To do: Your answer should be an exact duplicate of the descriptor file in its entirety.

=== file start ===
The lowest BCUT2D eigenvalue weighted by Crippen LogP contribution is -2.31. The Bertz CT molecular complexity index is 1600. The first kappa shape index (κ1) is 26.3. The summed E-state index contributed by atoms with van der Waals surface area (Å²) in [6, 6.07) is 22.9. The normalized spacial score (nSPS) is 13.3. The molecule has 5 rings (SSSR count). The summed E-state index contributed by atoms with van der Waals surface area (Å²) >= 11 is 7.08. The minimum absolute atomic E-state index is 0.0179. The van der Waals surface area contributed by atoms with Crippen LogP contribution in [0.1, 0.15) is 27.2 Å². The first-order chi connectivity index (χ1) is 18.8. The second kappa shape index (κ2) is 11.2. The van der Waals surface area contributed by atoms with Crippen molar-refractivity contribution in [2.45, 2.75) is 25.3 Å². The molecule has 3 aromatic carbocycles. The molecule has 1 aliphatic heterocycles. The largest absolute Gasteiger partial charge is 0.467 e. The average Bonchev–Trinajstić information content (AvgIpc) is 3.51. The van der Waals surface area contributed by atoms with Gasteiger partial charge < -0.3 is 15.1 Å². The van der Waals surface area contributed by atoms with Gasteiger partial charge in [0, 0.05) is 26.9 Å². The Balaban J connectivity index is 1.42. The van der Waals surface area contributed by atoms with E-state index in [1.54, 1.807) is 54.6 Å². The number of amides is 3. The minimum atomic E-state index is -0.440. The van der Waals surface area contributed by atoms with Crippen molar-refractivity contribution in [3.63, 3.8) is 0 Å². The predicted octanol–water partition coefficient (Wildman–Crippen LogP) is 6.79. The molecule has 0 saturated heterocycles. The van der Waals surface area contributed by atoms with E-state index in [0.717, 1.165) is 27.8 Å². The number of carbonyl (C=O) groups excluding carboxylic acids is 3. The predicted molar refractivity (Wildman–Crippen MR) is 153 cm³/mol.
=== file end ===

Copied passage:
The lowest BCUT2D eigenvalue weighted by Crippen LogP contribution is -2.31. The Bertz CT molecular complexity index is 1600. The first kappa shape index (κ1) is 26.3. The summed E-state index contributed by atoms with van der Waals surface area (Å²) in [6, 6.07) is 22.9. The normalized spacial score (nSPS) is 13.3. The molecule has 5 rings (SSSR count). The summed E-state index contributed by atoms with van der Waals surface area (Å²) >= 11 is 7.08. The minimum absolute atomic E-state index is 0.0179. The van der Waals surface area contributed by atoms with Crippen LogP contribution in [0.1, 0.15) is 27.2 Å². The first-order chi connectivity index (χ1) is 18.8. The second kappa shape index (κ2) is 11.2. The van der Waals surface area contributed by atoms with Crippen molar-refractivity contribution in [2.45, 2.75) is 25.3 Å². The molecule has 3 aromatic carbocycles. The molecule has 1 aliphatic heterocycles. The largest absolute Gasteiger partial charge is 0.467 e. The average Bonchev–Trinajstić information content (AvgIpc) is 3.51. The van der Waals surface area contributed by atoms with Gasteiger partial charge < -0.3 is 15.1 Å². The van der Waals surface area contributed by atoms with Gasteiger partial charge in [0, 0.05) is 26.9 Å². The Balaban J connectivity index is 1.42. The van der Waals surface area contributed by atoms with E-state index in [1.54, 1.807) is 54.6 Å². The number of amides is 3. The minimum atomic E-state index is -0.440. The van der Waals surface area contributed by atoms with Crippen molar-refractivity contribution in [3.63, 3.8) is 0 Å². The predicted octanol–water partition coefficient (Wildman–Crippen LogP) is 6.79. The molecule has 0 saturated heterocycles. The van der Waals surface area contributed by atoms with E-state index in [0.717, 1.165) is 27.8 Å². The number of carbonyl (C=O) groups excluding carboxylic acids is 3. The predicted molar refractivity (Wildman–Crippen MR) is 153 cm³/mol.